Cruise ships are meant to be luxurious and exciting vacations, but many travelers are unaware of the sheer amount of fuel such a vessel uses. Cruise ships range in size from small river boats to large ocean liners, and all require fuel when traveling from port to port.
The amount of fuel a cruise ship uses depends on its size, passenger capacity, and type of voyage it is taking.
For example, a cruise ship carrying 2,500 passengers on a week-long Caribbean vacation will require much more fuel than one carrying 200 passengers on a three-day trip around the Mediterranean. A typical mid-sized cruise ship carrying up to 2,000 passengers will use between 200,000 and 400,000 gallons of fuel throughout the course of its voyage.
Larger vessels with greater passenger capacity can use up to 1 million gallons or more during their trips.
Cruise ships also have auxiliary engines used for running power generators and other onboard machinery that consume additional amounts of fuel. Additionally, larger vessels may require more fuel if they are sailing in rough seas or have to spend time maneuvering through tight passages.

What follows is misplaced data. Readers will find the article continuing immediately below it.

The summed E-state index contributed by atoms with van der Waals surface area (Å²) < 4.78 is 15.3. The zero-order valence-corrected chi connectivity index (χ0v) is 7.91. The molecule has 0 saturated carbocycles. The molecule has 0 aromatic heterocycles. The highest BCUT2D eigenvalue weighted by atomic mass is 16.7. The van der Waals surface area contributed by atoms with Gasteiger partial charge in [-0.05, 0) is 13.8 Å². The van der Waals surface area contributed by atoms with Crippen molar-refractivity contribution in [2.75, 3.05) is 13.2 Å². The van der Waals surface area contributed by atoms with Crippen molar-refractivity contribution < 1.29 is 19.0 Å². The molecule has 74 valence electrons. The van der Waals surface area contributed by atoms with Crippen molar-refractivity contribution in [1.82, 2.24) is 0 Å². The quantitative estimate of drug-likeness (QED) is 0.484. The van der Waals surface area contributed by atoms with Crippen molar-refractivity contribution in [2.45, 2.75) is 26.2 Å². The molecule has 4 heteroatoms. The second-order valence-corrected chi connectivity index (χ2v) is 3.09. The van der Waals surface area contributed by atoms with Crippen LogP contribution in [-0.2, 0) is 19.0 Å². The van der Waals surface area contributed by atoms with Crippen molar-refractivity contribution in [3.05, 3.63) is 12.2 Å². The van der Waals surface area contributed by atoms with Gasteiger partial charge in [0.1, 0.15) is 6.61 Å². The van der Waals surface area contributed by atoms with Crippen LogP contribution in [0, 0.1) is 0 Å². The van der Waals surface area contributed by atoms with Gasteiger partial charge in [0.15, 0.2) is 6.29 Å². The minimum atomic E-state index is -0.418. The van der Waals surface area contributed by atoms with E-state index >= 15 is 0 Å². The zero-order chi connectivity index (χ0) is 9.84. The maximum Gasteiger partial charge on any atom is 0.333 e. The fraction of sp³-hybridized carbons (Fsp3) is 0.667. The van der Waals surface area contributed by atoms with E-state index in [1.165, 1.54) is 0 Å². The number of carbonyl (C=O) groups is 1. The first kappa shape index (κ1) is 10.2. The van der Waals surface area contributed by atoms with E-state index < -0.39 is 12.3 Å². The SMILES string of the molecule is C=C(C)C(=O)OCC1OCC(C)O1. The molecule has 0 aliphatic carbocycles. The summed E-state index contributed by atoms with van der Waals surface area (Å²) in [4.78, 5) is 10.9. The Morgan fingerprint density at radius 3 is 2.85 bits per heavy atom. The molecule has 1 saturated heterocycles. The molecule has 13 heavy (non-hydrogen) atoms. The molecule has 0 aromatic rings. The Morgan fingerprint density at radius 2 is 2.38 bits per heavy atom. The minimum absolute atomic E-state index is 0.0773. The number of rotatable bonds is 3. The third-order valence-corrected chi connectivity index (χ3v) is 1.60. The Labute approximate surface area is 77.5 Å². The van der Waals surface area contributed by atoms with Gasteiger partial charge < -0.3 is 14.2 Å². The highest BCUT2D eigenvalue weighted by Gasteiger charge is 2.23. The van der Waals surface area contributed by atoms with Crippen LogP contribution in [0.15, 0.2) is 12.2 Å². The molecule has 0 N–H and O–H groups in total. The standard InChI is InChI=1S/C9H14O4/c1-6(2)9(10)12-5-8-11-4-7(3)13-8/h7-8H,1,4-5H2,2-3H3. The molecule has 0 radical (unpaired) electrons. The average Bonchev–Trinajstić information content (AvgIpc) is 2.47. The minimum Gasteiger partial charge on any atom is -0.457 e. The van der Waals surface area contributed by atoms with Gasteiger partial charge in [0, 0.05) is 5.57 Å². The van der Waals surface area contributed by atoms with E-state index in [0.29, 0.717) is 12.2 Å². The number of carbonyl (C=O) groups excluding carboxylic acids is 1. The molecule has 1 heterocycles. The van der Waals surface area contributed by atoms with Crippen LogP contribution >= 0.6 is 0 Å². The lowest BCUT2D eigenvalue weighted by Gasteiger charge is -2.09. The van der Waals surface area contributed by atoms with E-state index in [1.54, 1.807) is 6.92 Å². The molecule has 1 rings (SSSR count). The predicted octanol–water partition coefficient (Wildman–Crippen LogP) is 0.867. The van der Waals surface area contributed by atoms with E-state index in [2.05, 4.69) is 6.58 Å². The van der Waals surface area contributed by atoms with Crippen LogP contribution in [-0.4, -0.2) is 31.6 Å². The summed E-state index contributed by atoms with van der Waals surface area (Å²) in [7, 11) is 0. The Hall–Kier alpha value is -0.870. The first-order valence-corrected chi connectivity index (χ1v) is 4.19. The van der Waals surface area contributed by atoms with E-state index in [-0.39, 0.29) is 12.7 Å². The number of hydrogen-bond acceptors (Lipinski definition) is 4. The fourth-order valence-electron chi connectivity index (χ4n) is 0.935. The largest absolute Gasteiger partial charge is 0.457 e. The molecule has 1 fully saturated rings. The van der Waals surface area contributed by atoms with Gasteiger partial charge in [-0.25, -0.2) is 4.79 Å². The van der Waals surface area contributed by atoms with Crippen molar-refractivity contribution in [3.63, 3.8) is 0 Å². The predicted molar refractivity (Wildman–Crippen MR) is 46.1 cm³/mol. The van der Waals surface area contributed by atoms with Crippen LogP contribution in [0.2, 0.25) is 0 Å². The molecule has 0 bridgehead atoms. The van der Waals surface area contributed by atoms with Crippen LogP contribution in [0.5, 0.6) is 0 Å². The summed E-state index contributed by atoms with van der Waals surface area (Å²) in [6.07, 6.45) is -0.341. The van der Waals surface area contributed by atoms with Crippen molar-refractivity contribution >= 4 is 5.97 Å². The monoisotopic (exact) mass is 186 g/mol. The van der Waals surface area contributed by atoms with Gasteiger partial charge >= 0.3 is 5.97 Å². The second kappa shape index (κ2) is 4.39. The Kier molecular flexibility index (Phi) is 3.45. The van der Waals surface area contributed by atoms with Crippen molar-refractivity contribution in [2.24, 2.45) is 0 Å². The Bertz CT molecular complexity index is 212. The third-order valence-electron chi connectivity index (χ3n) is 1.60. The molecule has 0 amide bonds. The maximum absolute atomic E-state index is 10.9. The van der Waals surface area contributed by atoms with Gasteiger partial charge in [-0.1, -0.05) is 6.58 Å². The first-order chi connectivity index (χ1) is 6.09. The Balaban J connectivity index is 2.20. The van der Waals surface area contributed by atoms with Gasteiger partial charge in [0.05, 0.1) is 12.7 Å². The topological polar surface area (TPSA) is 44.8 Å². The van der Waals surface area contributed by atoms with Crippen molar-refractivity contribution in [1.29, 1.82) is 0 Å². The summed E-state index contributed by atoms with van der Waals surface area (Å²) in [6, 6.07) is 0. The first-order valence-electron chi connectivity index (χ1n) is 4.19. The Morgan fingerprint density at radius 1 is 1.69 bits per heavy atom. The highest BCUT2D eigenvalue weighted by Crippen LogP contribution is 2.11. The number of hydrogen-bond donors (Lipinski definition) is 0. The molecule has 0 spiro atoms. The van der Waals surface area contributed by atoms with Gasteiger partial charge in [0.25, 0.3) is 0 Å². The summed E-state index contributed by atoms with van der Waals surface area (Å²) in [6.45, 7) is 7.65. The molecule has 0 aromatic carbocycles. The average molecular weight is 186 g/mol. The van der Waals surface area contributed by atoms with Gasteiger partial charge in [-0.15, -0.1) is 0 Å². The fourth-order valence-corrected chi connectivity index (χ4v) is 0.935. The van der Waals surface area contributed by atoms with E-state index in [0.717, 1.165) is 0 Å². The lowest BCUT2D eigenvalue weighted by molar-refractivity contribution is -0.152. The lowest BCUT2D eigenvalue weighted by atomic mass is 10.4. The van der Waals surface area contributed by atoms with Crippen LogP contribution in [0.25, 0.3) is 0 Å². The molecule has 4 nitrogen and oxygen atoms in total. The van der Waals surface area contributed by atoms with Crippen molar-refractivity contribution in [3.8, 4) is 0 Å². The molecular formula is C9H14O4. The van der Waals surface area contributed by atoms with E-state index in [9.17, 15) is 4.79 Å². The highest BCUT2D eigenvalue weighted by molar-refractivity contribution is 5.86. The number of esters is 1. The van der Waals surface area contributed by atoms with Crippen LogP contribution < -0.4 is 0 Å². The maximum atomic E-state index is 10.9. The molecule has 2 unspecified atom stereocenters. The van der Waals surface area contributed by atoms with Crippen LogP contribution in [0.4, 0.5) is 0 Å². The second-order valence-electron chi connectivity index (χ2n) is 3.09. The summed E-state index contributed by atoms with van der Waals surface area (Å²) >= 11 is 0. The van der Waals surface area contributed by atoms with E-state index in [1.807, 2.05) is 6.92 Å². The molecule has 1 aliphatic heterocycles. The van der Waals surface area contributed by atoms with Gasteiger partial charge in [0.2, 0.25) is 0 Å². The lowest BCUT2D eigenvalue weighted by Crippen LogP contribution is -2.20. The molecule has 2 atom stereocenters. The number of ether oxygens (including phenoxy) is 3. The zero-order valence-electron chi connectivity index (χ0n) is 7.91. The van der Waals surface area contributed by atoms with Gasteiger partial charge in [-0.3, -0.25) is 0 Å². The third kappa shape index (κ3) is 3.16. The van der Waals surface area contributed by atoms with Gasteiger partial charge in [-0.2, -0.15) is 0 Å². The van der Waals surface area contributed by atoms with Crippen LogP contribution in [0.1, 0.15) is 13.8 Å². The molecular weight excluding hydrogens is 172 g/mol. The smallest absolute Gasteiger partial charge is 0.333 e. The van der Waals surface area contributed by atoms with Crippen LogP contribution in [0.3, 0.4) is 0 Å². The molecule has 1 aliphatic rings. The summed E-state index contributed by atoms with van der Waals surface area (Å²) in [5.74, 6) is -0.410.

Cruise lines are increasingly becoming aware of the environmental impact of their ships’ emissions and some have begun implementing changes in order to reduce their overall carbon footprint. Efforts include increasing efficiency through technology such as advanced hull design and using alternative fuels like liquefied natural gas (LNG).
The amount of fuel used by cruise ships can vary greatly depending on their size and the type of voyage they are taking. On average, mid-sized vessels can use between 200,000 and 400,000 gallons per trip while larger ships may consume up to 1 million gallons or more. Cruise lines are making efforts to reduce emissions by utilizing technology such as advanced hull design and alternative fuels like LNG.